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Alumroot (Heuchera richardsonii)

Mounding shape, beautiful leaf structure. Use as a ground cover in sun or dappled shade.
From $5.50

American Agave (Manfreda virginica)

Foliage is only 10" tall; flower spikes can reach 6'. Native to Ozark region and further south. Can tolerate dry conditions – good for a warm, dry, sandy or rocky location. Mostly pollinated by moths.

American Beakgrain (Diarrhena obovata)

A grass for your shady areas! Tolerates very wet soil. Plant in mass or allow to colonize for best show.
From $5.50

American Beautyberry (Callicarpa americana)

Native to southern Missouri, it can be hard to grow in the KC area. Will die back to the ground in this area and can take a while to reemerge, especially after a harsh winter.
From $5.50

American bittersweet (Celastrus scandens)

Male & female parts on different plants - need both parts to get decorative berries.

American Lotus (Nelumbo lutea)

Pond plant. Will spread rapidly and take over an entire pond. May be best grown in a pot so they don't take over your whole pond.

Aromatic Aster (Symphyotrichum oblongifolium)

Can form a bush-like plant, getting as wide as tall. Great for late-season nectar that the pollinators will love. Fragrant leaves.

Ashy Sunflower (Helianthus mollis)

Can be aggressive, may need to weed, but seeds are great for birds. Better in larger gardens. A study in KC showed that Helianthus is one of the plant genera in our area that attracts the largest number of different bee species.

Barbaras Buttons (Marshallia caespitosa)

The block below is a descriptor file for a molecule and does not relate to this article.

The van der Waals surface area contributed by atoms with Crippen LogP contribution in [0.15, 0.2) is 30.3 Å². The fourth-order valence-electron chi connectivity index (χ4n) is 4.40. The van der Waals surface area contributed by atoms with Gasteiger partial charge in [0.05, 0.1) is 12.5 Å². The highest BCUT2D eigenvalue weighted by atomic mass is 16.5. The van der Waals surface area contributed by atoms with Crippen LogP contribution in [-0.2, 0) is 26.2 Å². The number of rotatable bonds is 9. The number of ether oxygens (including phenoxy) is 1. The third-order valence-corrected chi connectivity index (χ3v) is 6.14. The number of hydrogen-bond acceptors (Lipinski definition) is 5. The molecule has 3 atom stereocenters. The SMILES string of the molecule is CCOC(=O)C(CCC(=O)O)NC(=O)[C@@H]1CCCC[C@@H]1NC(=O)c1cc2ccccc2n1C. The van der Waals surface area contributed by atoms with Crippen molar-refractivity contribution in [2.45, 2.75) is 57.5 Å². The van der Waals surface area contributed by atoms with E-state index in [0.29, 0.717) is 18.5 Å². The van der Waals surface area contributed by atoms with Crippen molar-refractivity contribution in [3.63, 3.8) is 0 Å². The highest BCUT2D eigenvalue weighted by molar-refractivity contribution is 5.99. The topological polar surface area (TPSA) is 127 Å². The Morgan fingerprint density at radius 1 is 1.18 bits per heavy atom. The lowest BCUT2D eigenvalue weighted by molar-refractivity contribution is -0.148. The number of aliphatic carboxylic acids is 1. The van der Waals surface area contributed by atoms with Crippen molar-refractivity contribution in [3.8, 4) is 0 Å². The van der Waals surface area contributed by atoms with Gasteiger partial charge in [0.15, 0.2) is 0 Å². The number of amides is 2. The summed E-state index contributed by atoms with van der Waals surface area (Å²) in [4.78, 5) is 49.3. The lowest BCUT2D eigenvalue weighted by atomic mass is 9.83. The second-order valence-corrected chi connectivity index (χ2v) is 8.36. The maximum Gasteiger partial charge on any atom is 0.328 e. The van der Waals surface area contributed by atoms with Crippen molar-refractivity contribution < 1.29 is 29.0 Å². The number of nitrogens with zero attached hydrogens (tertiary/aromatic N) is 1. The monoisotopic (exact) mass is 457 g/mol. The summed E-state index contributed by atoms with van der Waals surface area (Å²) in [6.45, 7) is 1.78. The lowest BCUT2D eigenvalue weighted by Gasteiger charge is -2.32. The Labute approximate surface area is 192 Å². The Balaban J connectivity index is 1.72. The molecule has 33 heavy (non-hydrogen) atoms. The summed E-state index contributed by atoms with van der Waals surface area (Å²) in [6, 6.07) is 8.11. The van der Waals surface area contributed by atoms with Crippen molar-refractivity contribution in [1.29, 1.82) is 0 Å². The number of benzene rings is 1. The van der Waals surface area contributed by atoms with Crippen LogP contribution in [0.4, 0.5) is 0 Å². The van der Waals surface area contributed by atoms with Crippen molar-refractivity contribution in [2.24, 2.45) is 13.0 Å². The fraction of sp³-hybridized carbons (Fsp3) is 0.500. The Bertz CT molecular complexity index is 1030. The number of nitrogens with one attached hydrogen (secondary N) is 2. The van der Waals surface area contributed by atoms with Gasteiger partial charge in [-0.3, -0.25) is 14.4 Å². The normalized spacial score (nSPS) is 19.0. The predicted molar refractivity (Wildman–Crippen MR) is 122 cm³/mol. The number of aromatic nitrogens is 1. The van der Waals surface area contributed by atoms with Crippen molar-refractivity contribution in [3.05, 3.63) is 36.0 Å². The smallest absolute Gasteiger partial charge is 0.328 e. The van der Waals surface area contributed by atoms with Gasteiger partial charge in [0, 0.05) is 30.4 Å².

Cute as a button, these short perennials will attract pollinators in last spring/early summer.

Beaked Panicgrass (Panicum anceps)

Prefers some shade and wetter soils. Can form dense clumps; spreads through long rhizomes. Browsed by deer; seeds eaten by birds.

Bee Balm/Bergamot (Monarda fistulosa)

Pollinators love this plant! Has a minty scent. Provide good air circulation to help prevent powdery mildew, which will turn the leaves gray but likely won't kill the plant.

Big Bluestem (Andropogon gerardii)

Plant in poorer soils shorter and more erect plantings. Can be aggressive.
From $5.50

Black Walnut (Juglans nigra)

Produces delicious black walnut nuts, enjoyed by humans and other wildlife. Supports 130 butterfly and moth species. Plant with juglone tolerant plants.
From $13.00

Blackberry (Rubus sp.)

Fruits ripen in June on 2nd year's growth. Fruits enjoyed by wildlife and people. Watch out for the thorns when picking.
From $5.50

Black-eyed Susan (Rudbeckia hirta)

Annual or biennial so must be allowed to reseed. Makes a beautiful statement when planted in masses. Supports the specialist Mining Bee Andrena rudbeckiae, and hosts some moths and butterflies.